When analyzing whether assets that were linked multiple times received a greater percentage increase in pageviews than assets that were linked once, the data for this study actually showed that assets that were linked once received a greater percentage increase when comparing the year before and after linking (1,121.84%), than assets that were linked twice (390.31%) or three times (515.16%). However, this data was affected by the fact that two of the nine assets linked twice, and one of the assets linked three times, received over 200 pageviews the year prior to being linked from Wikipedia, while only one of the 27 assets linked once received 200 pageviews from Wikipedia during this period, thus affecting the percentage of change. Further research with a larger and more balanced sample size is necessary to analyze the impact of the number of links added on the number of pageviews received by the asset linked.
A few item-level examples can further demonstrate the vast impact of using Wikipedia as a means of raising visibility for a digitized archival item. On July 28, 2011, a link to the digitized version of the sheet music for "It's a Long, Long Way To Tipperary", a popular song from the 1910s,8 from the digital Hague Sheet Music Collection was placed in the External links section of an already-existing Wikipedia article for the song. In the year prior to that date, the digital item had received 4 pageviews. In the year following that date, the digital item received 640 pageviews, an increase of 15,900%. Of these 640 pageviews, 582 were referred via Wikipedia.
Other linked assets saw smaller but notable increases in use as a result of Wikipedia linking. On August 10, 2011, a link to digitized sheet music for the song "Margie", a 1920 song written by Con Conrad and J. Russell Robinson9, was linked under the External links section for the Wikipedia article on Con Conrad. During the year prior to this date, the asset received 1 pageview. In the following year, it received 44 pageviews, an increase of 4,300%, with 31 of those pageviews being referred via Wikipedia.
Some assets that already received a significant number of pageviews also received additional traffic as a result of linking from Wikipedia. On August 26, 2011, links to digitized sheet music for "There's a Long, Long Trail"10 were added to Wikipedia articles for the song itself and for the song's composer, Alonzo Elliott. During the year prior to linking, the digitized item received 290 pageviews; 356 pageviews were recorded the following year, an increase of 22.76%. Of those 356 pageviews, 102 were referred via Wikipedia.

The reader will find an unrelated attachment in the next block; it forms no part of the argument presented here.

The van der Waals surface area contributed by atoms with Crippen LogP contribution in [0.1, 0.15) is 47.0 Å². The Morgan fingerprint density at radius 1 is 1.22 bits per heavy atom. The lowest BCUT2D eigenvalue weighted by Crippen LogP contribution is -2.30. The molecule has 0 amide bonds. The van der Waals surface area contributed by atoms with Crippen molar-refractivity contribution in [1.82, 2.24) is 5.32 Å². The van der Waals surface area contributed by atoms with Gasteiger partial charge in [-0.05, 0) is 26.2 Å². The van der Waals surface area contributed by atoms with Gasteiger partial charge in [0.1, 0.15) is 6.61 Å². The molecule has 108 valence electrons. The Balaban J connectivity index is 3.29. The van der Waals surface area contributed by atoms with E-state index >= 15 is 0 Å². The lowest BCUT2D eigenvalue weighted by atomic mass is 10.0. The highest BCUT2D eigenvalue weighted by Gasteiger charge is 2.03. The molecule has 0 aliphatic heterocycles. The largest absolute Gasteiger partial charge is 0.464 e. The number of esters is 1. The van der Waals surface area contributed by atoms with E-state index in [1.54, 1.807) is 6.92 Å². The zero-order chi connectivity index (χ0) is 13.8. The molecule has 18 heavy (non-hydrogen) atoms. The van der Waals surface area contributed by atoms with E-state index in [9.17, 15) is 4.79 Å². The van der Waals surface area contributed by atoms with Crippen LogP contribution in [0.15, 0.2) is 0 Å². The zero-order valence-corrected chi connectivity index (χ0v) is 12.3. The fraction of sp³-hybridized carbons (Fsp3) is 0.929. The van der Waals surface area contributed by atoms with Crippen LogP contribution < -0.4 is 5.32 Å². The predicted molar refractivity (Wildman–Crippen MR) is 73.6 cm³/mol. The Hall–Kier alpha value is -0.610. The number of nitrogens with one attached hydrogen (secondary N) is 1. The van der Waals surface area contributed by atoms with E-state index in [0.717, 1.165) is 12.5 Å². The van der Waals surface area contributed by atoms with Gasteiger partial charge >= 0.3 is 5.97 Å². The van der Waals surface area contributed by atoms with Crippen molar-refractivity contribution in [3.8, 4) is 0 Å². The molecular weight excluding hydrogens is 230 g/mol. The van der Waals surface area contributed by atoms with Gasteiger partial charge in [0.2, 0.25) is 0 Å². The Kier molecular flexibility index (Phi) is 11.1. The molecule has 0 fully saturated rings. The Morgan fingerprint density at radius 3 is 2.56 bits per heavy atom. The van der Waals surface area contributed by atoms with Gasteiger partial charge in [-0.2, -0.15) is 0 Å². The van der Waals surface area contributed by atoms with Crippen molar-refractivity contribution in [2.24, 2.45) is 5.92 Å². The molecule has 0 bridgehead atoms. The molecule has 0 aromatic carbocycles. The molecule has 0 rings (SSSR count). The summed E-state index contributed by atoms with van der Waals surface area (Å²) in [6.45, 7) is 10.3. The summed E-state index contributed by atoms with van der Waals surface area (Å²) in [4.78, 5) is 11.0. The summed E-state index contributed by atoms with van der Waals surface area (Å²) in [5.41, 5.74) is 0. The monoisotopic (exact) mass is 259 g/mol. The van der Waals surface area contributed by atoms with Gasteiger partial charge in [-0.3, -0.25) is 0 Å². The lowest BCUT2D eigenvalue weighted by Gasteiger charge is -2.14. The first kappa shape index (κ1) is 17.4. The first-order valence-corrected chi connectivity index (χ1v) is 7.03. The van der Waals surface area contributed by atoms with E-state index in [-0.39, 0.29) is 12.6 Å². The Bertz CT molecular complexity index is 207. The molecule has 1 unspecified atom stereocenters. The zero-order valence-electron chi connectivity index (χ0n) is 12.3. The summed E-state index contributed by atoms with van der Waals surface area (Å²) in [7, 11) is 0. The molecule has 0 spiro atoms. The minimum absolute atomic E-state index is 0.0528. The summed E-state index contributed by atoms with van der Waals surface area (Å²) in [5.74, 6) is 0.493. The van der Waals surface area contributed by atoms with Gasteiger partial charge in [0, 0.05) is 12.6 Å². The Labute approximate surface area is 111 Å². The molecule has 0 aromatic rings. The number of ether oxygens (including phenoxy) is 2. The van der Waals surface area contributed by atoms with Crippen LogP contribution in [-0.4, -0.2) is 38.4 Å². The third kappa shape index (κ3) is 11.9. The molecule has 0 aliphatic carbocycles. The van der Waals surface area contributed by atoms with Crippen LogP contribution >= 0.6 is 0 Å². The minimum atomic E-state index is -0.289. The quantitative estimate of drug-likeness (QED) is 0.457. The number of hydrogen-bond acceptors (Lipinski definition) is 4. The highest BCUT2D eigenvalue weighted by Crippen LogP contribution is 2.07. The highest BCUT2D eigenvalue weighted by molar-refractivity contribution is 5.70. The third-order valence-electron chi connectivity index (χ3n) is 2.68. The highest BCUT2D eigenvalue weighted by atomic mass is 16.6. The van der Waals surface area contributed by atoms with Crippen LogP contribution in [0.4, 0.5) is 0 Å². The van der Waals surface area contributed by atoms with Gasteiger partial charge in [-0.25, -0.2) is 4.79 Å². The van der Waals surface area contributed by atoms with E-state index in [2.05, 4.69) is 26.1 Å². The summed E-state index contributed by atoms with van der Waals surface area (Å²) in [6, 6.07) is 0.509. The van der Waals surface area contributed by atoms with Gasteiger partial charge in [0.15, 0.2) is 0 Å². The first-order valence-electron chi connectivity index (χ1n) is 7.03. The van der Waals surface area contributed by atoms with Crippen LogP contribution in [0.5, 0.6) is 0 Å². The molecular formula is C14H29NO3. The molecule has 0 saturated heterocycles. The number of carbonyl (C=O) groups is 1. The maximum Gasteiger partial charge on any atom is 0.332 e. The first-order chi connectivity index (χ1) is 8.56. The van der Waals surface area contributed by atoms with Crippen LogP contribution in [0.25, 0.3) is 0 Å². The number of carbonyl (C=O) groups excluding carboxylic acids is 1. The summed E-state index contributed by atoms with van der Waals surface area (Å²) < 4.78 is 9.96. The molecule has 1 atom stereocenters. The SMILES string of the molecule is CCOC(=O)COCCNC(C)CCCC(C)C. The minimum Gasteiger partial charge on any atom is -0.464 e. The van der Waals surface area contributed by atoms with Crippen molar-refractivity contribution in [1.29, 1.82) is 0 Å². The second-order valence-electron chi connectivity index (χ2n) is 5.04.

An analysis of the pageviews for the Hague Sheet Music Collection as a whole (149 assets in total) also reveals that the addition of 57 Wikipedia links to 40 assets in the collection had a significant impact on the total collection's pageviews. The chart below details the number of collection pageviews for the Hague Sheet Music collection, the number of these pageviews for which Wikipedia served as a referral source, and the percentage of total collection pageviews referred via Wikipedia. A collection pageview is defined as a pageview on an object or set of objects in the collection as well as on the collection's homepage.
As the data shows, the number of collection pageviews roughly tripled in the period following the addition of the Wikipedia links, with Wikipedia consistently providing between 50% and 75% of the traffic for the total collection pageviews despite the fact that only 40 of the 149 assets were linked from Wikipedia.
The results of this study show that the addition of links from relevant Wikipedia articles to individual digitized assets in the Hague Sheet Music Collection in the Ball State University Digital Media Repository was an overwhelming success. Despite the fact that only 57 links to 40 assets were added to Wikipedia articles, pageviews for the collection of 149 assets roughly tripled as a result of this effort. The adding of links at the item level provided a plethora of highly-visible entry points to this collection's assets, raising awareness of the existence of these resources to interested Internet users who were previously unaware of these materials, as is suggested by the collection's use statistics. The success of this initiative is also remarkable in its efficiency, generating a large number of new digital patrons while requiring relatively little time to plan and execute.
Archivists organize records by collections. Therefore, archivists and digital librarians may be susceptible to the tendency to think solely at the collection level when promoting resources. However, the results of this study show that an outreach strategy that limits visibility-raising efforts solely to the collection level is limited in its ability to reach numerous potential digital patrons. The use pattern of digital patrons observed in this study shows that users of the digitized Hague Sheet Music assets are often not just simply interested in digitized sheet music, but rather are often interested in specific songs and songwriters. Their discovery of assets in the Hague Sheet Music collection via Wikipedia articles about specific songs, songwriters, and lyricists supports this characterization. When attempting to connect with potential digital patrons whose web searches are conducted at this level of specificity, archivists can achieve greater success in generating collection use by using Wikipedia to connect users with digital archival materials at the item level.
1 Crymble, Adam. "An Analysis of Twitter and Facebook Use by the Archival Community." Archivaria. 70 (Fall 2010): 125.
2 The Interactive Archivist: Case Studies in Utilizing Web 2.0 to Improve the Archival Experience. Society of American Archivists.
4 Head, Alison J. and Michael B. Eisenberg. "How today's college students use Wikipedia for course-related research." First Monday 15(3) (1 Mar 2010).